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Meredith MacGregor, the Intel Science Talent Search 2007 Ninth Place Winner and one of the Intel International Science and Engineering Fair 2006 top award winners, discusses the Brazil Nut Effect, research at Harvard, inspiring girls to do science, and more.
What are your memories of Intel STS and Intel ISEF? What was it like to win the top award at Intel ISEF?
It is very difficult to distill all of my memories from Intel STS and Intel ISEF into a short enough response to fit into this interview. While it may sound cheesy, some of my favorite memories from high school are from Intel STS and Intel ISEF. Beyond that, some of my best friends are from Intel STS and Intel ISEF and I still keep in touch with many people from my year at Intel STS on a regular basis. It is truly a gift to know and have connections with such a talented group of scientists.
Winning the top award at Intel ISEF was an amazing experience. I was absolutely floored when I heard my named called, so it took me a second to realize that I had to walk up to the stage. Given the incredible talent and competition at Intel ISEF, I think it is impossible to expect winning such an award. I remember just being stunned and overjoyed at the same time. And, I definitely remember the confetti! (I saved some of it afterwards.)
What exactly is the Brazil Nut Effect?
The Brazil Nut Effect (BNE) is a phenomenon that occurs in granular materials. Essentially, vigorous shaking of a container holding a granular material will cause the components to separate by size, the largest particles rising to the top and the smallest sinking to the bottom. The name was coined because when you first open a can of mixed nuts, all of the large Brazil Nuts are on the top with all of the smaller nuts underneath, but you can also observe this effect in your morning breakfast cereal. For my Intel ISEF and Intel STS project, I conducted a series of experiments to study the convective flow that gets set up in a shaken container of granular material and to track how larger “intruder” particles of different densities are carried in that flow. As it turned out, air pressure plays a critical role in determining how quickly the larger particles rise to the surface.
How has doing research when you were young affected your career trajectory?
Doing research when I was young had a definite impact on my career trajectory. My early research projects gave me my first tastes of the thrill of finding something new out on my own and observing something that nobody else had seen before. By the time I began college, I could not imagine doing anything else but scientific research for the rest of my life and I am still following that goal today.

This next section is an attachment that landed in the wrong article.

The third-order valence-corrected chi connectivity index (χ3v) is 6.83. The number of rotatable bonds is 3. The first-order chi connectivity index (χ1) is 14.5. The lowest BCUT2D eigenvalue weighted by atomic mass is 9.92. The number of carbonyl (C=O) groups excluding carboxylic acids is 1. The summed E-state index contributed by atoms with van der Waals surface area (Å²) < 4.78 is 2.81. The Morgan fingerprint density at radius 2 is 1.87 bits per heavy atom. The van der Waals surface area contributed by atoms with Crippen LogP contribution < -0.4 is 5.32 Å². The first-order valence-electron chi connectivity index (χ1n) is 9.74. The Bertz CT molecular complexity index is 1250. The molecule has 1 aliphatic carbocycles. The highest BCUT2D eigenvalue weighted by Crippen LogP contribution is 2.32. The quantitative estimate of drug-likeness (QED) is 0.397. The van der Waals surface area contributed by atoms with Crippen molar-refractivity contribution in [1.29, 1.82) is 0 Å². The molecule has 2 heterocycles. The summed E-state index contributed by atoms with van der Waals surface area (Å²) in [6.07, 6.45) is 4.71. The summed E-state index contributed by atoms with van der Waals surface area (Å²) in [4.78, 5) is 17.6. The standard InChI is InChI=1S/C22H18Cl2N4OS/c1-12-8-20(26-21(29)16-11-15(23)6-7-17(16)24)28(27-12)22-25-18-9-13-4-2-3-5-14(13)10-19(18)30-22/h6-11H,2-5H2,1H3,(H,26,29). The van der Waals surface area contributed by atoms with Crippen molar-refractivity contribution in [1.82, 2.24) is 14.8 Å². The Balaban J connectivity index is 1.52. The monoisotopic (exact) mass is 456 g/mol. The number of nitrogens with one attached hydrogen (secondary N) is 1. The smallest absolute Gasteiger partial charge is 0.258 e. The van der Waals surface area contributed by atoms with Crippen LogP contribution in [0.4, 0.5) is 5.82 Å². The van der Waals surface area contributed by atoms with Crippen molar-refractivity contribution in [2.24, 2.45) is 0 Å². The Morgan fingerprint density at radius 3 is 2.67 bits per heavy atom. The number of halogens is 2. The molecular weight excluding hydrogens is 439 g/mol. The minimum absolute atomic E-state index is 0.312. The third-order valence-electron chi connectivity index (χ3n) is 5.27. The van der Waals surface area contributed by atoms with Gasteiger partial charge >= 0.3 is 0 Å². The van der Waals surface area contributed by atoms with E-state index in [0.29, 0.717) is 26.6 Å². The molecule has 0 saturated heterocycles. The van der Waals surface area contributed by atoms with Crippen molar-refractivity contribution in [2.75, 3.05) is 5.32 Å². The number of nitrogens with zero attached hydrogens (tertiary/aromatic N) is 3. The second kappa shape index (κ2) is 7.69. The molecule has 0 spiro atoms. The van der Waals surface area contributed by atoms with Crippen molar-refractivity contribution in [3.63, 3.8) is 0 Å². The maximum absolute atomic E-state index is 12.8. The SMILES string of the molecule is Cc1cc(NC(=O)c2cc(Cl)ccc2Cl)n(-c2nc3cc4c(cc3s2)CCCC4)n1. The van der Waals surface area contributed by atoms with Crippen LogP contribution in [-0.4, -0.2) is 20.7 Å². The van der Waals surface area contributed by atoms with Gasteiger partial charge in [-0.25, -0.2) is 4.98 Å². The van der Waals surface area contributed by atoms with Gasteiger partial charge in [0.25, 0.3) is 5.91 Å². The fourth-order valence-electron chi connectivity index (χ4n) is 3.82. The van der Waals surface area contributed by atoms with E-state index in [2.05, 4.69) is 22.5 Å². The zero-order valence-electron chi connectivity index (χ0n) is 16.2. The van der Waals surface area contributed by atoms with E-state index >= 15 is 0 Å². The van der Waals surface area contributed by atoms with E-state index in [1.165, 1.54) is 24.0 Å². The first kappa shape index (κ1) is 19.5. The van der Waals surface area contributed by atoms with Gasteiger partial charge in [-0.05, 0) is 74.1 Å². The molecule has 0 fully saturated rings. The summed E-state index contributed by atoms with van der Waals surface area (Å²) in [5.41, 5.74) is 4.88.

What are you up to now?
I just graduated from Harvard College in May of 2011 and I decided to jump right into graduate school afterwards. Currently, I am studying as a first year graduate student in Astronomy and Astrophysics at Harvard University. It was just too difficult to leave Cambridge and all of the amazing research opportunities here. For my current research project, I am studying the disks of dust and debris that exist around young, recently formed stars. By performing observations with submillimeter interferometers like the SMA and ALMA, we hope to be able to probe the process of planet formation within these disks.
What got you involved with Harvard Science Club for Girls?
Science Club for Girls (SCFG) is a larger organization in the Boston and Cambridge area that aims to provide mentorship for young girls who are interested in science by running afterschool programs in science for girls in kindergarten through 6th grade. Undergraduate and graduate women go once a week and teach an experiment-based curriculum on topics that range from Oceans to the Human Body to Rockets. I heard about SCFG over an email list when I was a junior in college and I knew that I wanted to get involved. I remember how much my mentors meant to me when I was first beginning my path towards a career in science and I love having the opportunity to fill that role for today’s aspiring scientists. Most physical sciences are still vastly male-dominated fields and I think that it is critical that we continue to encourage and inspire young girls and women to pursue careers in these fields.
After I had been involved with SCFG for two years, we began the process of forming a Harvard Science Club for Girls student organization. Having this new organization makes it much easier to reach out to other Harvard undergraduate and graduate students and get them involved in the program as well. The more mentors we have, the more girls we can reach!
Do you have any advice for young students who are interested in science?
First, I would say that it is important to have a goal. Think of what you ultimately want to be doing (and, don’t worry about the fact that it might change in the future) and then go for it! Having a target in mind makes dealing with the day-to-day challenges a little easier. Second, jump into research. Sitting in a classroom is one thing, but there is no better way to get excited about science than to start getting your hands dirty. It is also a really good way to figure what areas of science you are particularly excited about.
It is often said that if you love what you do, you’ll never work a day in your life. While that may be true, it discounts how satisfying hard work can be, especially in the face of challenges.
“I would not be here without science fair.” Those were the first words Virginia Davis, a professor of chemical engineering at Auburn University, said to the audience of fair directors and tea